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24 Signalling models Second: no
no price where high-cost incumbent can profitably sell
and be distinguished from low-cost incumbent
and low cost incumbent will set its normal monopoly price high cost incumbent will imitate in order to deter entry Here: predation! Weak incumbent sets low price only
for the reason to stay monopolist in 2nd period!
for this is negative for welfare. 25
25 Predation in Imperfect Financial Markets Why
Why does small firm/challenger have
limited access to funding?
limited If capital market were perfect, any
profitable undertaking would find a
and thus also small firm that explains bank
that large firm cannot fight for long, and if it
gets credit now, it will be able to achieve
duopoly profit after predation phase
26 Predation in Imperfect Financial Markets How can predation work then? imperfect information on side of lenders (who
only have incomplete knowledge about industry)
only Consider: Incumbent
Incumbent is established and has a lot of own resources
resources small firm has to borrow money for entry and
Predation will reduce possibilities for small firm to raise
money, as predation reduces profits, and thus retained
earnings, and consequently assets that could serve as
collateral in bank loan negotiations.
27 Predatory Pricing: Policy implications
Policy Two steps to test for predation
1. 2. Analyze industry to determine market power of the
firm. (In European guidelines, dominant position
would only be possible with market share > 40%).
If the firm is not dominant, dismiss case. Otherwise:
Analyze the relationship between price and cost: P > average total cost (ATC) lawful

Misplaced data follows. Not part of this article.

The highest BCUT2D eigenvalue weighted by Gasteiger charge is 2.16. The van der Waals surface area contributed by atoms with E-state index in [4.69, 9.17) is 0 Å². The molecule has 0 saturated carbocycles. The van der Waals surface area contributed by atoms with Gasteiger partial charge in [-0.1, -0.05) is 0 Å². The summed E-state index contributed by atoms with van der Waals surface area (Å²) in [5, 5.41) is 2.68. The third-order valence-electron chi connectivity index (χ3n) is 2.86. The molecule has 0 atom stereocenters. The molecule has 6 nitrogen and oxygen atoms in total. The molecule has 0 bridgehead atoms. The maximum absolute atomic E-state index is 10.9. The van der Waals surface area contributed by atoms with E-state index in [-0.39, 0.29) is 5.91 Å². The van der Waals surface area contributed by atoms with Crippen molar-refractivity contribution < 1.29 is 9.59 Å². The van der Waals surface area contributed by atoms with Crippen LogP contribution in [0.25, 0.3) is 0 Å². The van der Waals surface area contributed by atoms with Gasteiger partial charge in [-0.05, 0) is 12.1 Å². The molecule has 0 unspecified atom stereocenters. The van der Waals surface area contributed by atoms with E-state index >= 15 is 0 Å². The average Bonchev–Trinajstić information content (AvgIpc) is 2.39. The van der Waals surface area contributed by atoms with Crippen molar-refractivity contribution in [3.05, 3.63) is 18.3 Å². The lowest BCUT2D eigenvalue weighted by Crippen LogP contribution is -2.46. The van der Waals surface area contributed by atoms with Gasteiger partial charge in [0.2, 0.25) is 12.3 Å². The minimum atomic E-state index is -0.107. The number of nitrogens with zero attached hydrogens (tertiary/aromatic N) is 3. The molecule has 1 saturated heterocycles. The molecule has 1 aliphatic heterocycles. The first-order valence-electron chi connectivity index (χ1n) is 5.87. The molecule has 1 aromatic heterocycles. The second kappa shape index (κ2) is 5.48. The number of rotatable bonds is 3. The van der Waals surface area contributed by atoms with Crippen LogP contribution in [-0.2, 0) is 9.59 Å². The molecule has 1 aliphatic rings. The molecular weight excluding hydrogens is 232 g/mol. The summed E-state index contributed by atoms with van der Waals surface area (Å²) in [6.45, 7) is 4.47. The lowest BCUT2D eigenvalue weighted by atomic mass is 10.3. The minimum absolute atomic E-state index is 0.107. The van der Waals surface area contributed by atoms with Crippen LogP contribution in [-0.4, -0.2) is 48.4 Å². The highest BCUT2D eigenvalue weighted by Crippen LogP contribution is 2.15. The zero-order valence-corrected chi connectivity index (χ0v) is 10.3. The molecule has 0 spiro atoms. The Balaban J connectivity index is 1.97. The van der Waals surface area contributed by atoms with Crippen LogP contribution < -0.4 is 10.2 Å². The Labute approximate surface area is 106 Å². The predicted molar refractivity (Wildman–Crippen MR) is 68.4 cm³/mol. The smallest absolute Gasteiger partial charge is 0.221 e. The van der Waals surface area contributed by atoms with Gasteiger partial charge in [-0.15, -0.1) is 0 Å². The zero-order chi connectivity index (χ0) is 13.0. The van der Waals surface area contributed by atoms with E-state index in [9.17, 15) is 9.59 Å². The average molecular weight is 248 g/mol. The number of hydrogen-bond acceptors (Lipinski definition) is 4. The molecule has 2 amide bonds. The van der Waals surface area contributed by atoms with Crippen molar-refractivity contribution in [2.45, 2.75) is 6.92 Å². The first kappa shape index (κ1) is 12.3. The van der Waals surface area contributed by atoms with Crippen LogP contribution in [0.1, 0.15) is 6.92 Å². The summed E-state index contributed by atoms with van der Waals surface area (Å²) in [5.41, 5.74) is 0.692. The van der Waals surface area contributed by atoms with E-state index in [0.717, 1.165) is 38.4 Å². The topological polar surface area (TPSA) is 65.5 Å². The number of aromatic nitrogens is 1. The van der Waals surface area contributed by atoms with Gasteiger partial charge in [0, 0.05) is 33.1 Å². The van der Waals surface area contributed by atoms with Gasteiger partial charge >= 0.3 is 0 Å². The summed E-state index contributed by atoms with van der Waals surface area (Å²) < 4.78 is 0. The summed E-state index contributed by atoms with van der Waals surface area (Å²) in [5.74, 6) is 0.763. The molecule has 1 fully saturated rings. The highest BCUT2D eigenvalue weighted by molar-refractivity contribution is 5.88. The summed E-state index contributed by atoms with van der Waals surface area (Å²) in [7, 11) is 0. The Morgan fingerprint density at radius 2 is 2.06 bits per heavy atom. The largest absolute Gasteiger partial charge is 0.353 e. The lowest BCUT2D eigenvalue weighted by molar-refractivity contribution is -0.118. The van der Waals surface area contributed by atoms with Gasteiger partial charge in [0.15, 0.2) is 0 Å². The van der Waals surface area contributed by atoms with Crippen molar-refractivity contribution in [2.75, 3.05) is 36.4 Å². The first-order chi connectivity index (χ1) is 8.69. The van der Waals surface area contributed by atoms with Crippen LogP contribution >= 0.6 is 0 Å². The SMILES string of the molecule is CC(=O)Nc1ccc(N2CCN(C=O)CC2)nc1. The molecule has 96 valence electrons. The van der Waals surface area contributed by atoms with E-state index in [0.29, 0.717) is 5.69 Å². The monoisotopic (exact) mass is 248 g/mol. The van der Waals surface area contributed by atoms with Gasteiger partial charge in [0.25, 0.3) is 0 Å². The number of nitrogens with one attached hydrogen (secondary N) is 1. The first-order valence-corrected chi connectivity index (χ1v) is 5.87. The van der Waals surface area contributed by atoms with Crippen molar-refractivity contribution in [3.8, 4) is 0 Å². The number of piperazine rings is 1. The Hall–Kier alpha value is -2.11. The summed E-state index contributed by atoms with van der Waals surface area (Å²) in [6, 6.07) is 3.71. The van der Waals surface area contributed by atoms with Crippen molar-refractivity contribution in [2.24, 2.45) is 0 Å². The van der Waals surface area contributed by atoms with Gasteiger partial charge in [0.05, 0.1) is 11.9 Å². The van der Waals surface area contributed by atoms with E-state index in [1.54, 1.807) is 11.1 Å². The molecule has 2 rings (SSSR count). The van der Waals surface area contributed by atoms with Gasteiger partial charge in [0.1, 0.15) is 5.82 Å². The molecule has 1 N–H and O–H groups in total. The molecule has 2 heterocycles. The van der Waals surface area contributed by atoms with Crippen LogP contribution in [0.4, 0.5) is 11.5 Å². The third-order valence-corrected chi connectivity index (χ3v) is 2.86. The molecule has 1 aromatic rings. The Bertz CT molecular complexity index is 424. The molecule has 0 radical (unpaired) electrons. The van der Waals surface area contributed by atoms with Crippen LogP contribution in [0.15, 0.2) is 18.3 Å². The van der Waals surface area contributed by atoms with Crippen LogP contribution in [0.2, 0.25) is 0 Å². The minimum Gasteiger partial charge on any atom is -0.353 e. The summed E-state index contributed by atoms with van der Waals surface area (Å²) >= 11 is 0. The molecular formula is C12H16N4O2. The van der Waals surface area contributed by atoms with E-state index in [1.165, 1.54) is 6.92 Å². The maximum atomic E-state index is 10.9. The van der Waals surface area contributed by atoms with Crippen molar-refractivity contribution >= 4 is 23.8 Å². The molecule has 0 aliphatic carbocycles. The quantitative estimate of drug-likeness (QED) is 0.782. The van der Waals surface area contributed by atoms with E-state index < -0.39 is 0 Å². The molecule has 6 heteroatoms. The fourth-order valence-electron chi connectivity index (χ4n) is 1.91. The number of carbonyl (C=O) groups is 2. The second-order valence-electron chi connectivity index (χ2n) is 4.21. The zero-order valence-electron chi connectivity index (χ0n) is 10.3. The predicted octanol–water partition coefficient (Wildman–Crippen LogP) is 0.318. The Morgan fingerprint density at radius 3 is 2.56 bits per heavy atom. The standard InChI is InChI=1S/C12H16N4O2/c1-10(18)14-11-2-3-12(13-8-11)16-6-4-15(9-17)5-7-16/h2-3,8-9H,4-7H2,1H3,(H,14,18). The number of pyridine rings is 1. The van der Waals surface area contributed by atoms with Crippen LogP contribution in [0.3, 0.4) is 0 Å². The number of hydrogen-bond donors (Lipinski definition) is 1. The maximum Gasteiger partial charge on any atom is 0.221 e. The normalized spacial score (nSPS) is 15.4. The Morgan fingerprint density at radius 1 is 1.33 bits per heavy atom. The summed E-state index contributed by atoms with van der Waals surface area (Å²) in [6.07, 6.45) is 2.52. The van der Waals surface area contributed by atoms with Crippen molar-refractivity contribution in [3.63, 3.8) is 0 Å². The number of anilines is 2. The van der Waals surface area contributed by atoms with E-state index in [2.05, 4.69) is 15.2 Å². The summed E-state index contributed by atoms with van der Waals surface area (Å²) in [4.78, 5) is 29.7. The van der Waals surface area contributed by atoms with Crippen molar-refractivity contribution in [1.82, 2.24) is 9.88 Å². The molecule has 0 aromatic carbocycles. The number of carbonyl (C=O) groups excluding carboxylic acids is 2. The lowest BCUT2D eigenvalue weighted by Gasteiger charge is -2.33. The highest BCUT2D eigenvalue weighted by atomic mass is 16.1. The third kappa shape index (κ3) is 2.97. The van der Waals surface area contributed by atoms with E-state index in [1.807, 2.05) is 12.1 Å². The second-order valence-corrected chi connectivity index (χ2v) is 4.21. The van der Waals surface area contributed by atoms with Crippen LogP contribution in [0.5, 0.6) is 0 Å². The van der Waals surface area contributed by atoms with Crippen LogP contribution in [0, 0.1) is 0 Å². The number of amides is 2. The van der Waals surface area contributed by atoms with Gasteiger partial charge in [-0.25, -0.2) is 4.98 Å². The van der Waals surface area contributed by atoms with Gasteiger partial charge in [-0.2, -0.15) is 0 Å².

P < ATC, but above Av. variable cost (AVC) should be
presumed P < AVC presumed unlawful
AVC with burden to prove the opposite on the plaintiff
with burden to prove the opposite on the defendant Note: very carefully used by EC, as low prices
are usually welcomed by consumers, and it is
difficult to distinguish normal competitive
behavior from abuse of dominant position.
28 Non-Price Monopolisation Practices Two topics Strategic Investments Bundling and Tying 29
29 Strategic Investments Investments
Investments in capacity, R&D, advertising,
product quality, new brands, etc.
As we will see: there is no benchmark that could be
used by anti-trust policy for deciding whether an
investment is a honest attempt to be more competitive
(or make firm‘s products more appealing to
consumers) or to monopolize the market unlawfully.
Also: Most investments have a positive effect on
welfare one should not discourage them from
investing Only very rare cases when a firm should be
accused of over-investment.
30 Strategic Investments Consider R&D:
Consider Facing competition, it makes sense that monopolist
invests to reduce its cost
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